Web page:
Information Warfare: Russian Hacker Thugs Identified

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June 4,2008: The Baltic nation of Estonia has concluded that the weeks of Cyber War attacks it endured were not an act of war. Or, rather, the attacks were not carried out by the Russian government, but at the behest of the government by Russian hackers angry at Estonia. Some Internet security researchers believe that the attacks were the result of efforts by a small number of hackers, who had access to thousands of captive (or "zombie") PCs. Some of them were located in Russian government offices. But that's not unusual, as government PCs worldwide tend to be less well protected than those in large corporations. It is believed that governments are behind similar attacks that temporarily shut down politically embarrassing web sites. This is becoming very common, and often the attacks are ones where only a particular government would benefit.

The Russian attacks were the result of Estonia moving a statue, honoring Russian World War II soldiers, from the center of the capital, to a military cemetery. The Estonians always saw the statue as a reminder of half a century of Russian occupation and oppression. Russia saw the statue move as an insult to the efforts of Russian soldiers to liberate Estonia, and enable the Russians to occupy the place for half a century. The basic problem here is that most Russians don't see their Soviet era ancestors as evil people, despite the millions of Russians and non-Russians killed by the Soviet secret police. The Russians are very proud of their defeat of Nazi Germany in World War II, ignoring the fact that the Soviet government was just biding its time before it launched its own invasion of Germany and Europe in general.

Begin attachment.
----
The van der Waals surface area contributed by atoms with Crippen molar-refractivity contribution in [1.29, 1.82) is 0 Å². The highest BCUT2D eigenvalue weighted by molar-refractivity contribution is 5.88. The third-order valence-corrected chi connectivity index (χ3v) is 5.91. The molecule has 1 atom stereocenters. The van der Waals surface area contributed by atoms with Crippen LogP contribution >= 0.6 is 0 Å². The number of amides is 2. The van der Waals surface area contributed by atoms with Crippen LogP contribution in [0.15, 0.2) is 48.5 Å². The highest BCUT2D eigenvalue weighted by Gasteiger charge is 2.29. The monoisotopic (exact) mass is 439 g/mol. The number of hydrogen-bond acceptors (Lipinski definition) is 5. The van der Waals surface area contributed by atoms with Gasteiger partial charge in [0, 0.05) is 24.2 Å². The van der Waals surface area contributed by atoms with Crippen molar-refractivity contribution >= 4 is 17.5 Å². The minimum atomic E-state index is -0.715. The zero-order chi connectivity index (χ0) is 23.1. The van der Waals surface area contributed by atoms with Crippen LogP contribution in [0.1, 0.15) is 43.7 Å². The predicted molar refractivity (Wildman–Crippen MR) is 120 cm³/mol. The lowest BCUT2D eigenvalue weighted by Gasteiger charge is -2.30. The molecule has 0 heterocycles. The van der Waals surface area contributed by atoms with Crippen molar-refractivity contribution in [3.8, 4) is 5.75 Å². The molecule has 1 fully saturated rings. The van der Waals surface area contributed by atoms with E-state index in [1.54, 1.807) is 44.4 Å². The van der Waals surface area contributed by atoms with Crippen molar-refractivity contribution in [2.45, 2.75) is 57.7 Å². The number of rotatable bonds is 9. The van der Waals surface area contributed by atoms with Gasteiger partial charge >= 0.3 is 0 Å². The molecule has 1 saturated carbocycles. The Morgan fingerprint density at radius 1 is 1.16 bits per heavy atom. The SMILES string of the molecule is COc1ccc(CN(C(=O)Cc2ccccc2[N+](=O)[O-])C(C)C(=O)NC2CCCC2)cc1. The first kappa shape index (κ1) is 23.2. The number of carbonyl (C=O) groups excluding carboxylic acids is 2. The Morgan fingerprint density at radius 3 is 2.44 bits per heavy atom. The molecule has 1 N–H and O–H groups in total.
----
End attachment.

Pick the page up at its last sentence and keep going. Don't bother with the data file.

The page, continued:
While many Russians would have backed a military attack on Estonia, to retaliate for the insult by an ungrateful neighbor, this approach was seen as imprudent. Estonia is now part of NATO, and an attack on one NATO member is considered an attack on all. It's because of this Russian threat that Estonia was so eager to get into NATO. The Russians, however, believe that massive Cyber War attacks will not trigger a NATO response. Russian language message boards were full of useful information on how to join the holy war against evil Estonia. There's no indication that any Russians are afraid of a visit from the Russian cyber-police for any damage done to Estonia. And the damage was significant, amounting to millions of dollars. While no one has been injured, Estonia insisted that this attack, by Russia, should trigger the mutual defense provisions of the NATO treaty. It didn't, but it was a reminder to all that Cyber War is very real.

 


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